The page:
output into your messages, they are
.B not
MIME-compliant!
.PP
If you rename, copy or link the program to
.BR uuencode ,
it may act as a smart replacement for the standard, accepting the same
command-line syntax. This has not been well-tested yet.
.SH EXAMPLES
.TP
.B uuenview -m 'root,fred@somewhere.com' uudeview.tgz
Encodes the file
.I uudeview.tgz
and mails it to both your local system administrator and to your friend
Fred at the Somewhere company.
.PP
If you give more than one filename on the command line, each file is
usually handled separately. A workaround is to send them all as
attachment to a single (or empty) mail:
.TP
.B uuenview -m root -b -a file1 file2 < /dev/null
Creates an empty mail and attaches the two given files, encoded in
Base64 format, and mails the result to your system administrator.
.SH "SEE ALSO"
.BR uudeview (1),
.BR uuencode (1),
.BR uudecode (1),
.BR sendmail (8),
.BR inews (1).
.PD 0
.PP
The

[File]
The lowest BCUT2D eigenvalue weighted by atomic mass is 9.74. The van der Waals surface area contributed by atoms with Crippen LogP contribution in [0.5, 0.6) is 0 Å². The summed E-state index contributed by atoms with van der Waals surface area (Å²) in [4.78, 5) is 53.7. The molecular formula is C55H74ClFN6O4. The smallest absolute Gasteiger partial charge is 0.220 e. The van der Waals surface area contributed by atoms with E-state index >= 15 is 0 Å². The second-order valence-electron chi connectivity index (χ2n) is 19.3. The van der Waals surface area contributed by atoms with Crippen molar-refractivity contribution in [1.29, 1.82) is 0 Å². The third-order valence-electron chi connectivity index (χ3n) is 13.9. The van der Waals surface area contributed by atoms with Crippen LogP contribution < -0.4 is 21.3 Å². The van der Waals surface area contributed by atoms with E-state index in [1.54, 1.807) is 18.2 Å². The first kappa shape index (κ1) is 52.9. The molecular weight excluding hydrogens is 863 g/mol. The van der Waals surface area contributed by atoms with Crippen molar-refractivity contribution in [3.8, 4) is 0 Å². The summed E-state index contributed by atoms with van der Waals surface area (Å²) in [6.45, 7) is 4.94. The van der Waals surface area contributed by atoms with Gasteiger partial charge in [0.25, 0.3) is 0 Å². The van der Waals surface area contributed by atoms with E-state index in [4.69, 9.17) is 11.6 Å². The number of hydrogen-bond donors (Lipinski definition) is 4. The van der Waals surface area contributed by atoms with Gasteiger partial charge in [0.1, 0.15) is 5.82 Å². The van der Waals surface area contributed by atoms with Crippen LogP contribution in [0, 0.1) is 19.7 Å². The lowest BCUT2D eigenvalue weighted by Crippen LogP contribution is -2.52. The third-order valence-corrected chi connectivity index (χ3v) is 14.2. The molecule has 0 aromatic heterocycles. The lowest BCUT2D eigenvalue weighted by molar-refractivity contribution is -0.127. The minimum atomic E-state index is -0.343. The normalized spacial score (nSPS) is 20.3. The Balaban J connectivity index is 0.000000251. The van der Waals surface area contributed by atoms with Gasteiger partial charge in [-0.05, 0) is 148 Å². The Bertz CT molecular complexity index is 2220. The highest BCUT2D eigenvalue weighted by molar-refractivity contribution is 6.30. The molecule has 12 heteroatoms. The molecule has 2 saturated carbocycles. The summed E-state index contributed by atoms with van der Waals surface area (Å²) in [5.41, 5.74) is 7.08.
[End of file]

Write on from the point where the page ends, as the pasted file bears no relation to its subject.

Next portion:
.B uudeview
homepage on the Web, 
.PD 0
.PP
http://www.fpx.de/fp/Software/UUDeview/
.PD
.SH BUGS
.PP
The program does not detect error conditions when mailing or posting.
.PP
Attaching only works reliably if certain headers of the input message
(for example Content-Type) are not folded and shorter than 1024
characters.
.PP
It is not possible to encode into BinHex.
.PP
The program will quite likely fail to handle binary data as input for
plain text or quoted-printable attachments. On plain text attachments,
the line length (must be less than 998 characters according to MIME)
is not enforced.
.PP
It is not possible to set the "charset" value of plain text
attachments.
.PP
It is not possible to set the content type value of attachments.
.PP
.BR sendmail (8)
stops reading upon a line consisting only of a single dot.
.I uudeview
does not check plain text input files against this condition. (The
problem is worked around when using quoted-printable, and does not
exist with the other encodings.)